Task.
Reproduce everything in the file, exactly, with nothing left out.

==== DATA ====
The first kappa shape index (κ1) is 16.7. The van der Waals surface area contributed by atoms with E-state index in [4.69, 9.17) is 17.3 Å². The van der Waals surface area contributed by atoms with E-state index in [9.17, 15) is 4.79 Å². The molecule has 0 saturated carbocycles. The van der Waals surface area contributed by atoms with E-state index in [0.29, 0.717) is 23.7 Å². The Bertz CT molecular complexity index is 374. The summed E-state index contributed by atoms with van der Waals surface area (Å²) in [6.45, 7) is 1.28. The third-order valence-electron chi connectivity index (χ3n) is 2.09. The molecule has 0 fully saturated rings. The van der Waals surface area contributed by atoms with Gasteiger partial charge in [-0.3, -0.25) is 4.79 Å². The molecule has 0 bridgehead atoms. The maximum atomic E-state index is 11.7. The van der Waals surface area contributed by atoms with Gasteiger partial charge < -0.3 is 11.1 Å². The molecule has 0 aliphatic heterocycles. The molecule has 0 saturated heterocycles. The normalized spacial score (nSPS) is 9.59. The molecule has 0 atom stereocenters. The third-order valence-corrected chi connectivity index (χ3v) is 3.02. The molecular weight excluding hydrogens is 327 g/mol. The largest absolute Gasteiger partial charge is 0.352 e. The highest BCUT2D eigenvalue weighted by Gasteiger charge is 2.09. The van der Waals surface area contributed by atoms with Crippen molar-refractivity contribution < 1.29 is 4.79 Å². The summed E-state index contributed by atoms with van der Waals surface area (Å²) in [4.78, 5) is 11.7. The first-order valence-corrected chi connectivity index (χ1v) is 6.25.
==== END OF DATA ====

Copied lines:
The first kappa shape index (κ1) is 16.7. The van der Waals surface area contributed by atoms with E-state index in [4.69, 9.17) is 17.3 Å². The van der Waals surface area contributed by atoms with E-state index in [9.17, 15) is 4.79 Å². The molecule has 0 saturated carbocycles. The van der Waals surface area contributed by atoms with E-state index in [0.29, 0.717) is 23.7 Å². The Bertz CT molecular complexity index is 374. The summed E-state index contributed by atoms with van der Waals surface area (Å²) in [6.45, 7) is 1.28. The third-order valence-electron chi connectivity index (χ3n) is 2.09. The molecule has 0 fully saturated rings. The van der Waals surface area contributed by atoms with Gasteiger partial charge in [-0.3, -0.25) is 4.79 Å². The molecule has 0 bridgehead atoms. The maximum atomic E-state index is 11.7. The van der Waals surface area contributed by atoms with Gasteiger partial charge < -0.3 is 11.1 Å². The molecule has 0 aliphatic heterocycles. The molecule has 0 saturated heterocycles. The normalized spacial score (nSPS) is 9.59. The molecule has 0 atom stereocenters. The third-order valence-corrected chi connectivity index (χ3v) is 3.02. The molecular weight excluding hydrogens is 327 g/mol. The largest absolute Gasteiger partial charge is 0.352 e. The highest BCUT2D eigenvalue weighted by Gasteiger charge is 2.09. The van der Waals surface area contributed by atoms with Crippen molar-refractivity contribution < 1.29 is 4.79 Å². The summed E-state index contributed by atoms with van der Waals surface area (Å²) in [4.78, 5) is 11.7. The first-order valence-corrected chi connectivity index (χ1v) is 6.25.